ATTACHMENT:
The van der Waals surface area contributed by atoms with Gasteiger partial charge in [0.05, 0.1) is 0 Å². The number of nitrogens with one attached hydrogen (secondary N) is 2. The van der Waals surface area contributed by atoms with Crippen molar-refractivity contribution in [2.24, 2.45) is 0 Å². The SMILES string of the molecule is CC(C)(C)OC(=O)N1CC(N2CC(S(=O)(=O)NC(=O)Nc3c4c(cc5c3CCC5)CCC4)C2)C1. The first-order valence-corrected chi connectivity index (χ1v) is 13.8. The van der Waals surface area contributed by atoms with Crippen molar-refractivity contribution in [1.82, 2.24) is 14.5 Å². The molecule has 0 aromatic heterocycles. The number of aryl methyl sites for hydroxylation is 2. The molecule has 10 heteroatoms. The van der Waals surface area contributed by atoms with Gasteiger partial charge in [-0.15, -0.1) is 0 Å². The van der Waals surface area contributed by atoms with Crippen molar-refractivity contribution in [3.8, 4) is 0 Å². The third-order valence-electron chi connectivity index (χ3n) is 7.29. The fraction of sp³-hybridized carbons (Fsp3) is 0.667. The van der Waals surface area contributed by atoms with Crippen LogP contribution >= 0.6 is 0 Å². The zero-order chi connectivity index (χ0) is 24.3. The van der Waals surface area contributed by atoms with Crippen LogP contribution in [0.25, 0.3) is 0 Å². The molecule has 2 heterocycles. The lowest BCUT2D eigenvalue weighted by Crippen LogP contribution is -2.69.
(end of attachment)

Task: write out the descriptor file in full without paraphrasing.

The van der Waals surface area contributed by atoms with Gasteiger partial charge in [0.05, 0.1) is 0 Å². The number of nitrogens with one attached hydrogen (secondary N) is 2. The van der Waals surface area contributed by atoms with Crippen molar-refractivity contribution in [2.24, 2.45) is 0 Å². The SMILES string of the molecule is CC(C)(C)OC(=O)N1CC(N2CC(S(=O)(=O)NC(=O)Nc3c4c(cc5c3CCC5)CCC4)C2)C1. The first-order valence-corrected chi connectivity index (χ1v) is 13.8. The van der Waals surface area contributed by atoms with Crippen molar-refractivity contribution in [1.82, 2.24) is 14.5 Å². The molecule has 0 aromatic heterocycles. The number of aryl methyl sites for hydroxylation is 2. The molecule has 10 heteroatoms. The van der Waals surface area contributed by atoms with Gasteiger partial charge in [-0.15, -0.1) is 0 Å². The van der Waals surface area contributed by atoms with Crippen molar-refractivity contribution in [3.8, 4) is 0 Å². The third-order valence-electron chi connectivity index (χ3n) is 7.29. The fraction of sp³-hybridized carbons (Fsp3) is 0.667. The van der Waals surface area contributed by atoms with Crippen LogP contribution >= 0.6 is 0 Å². The zero-order chi connectivity index (χ0) is 24.3. The van der Waals surface area contributed by atoms with Crippen LogP contribution in [0.25, 0.3) is 0 Å². The molecule has 2 heterocycles. The lowest BCUT2D eigenvalue weighted by Crippen LogP contribution is -2.69.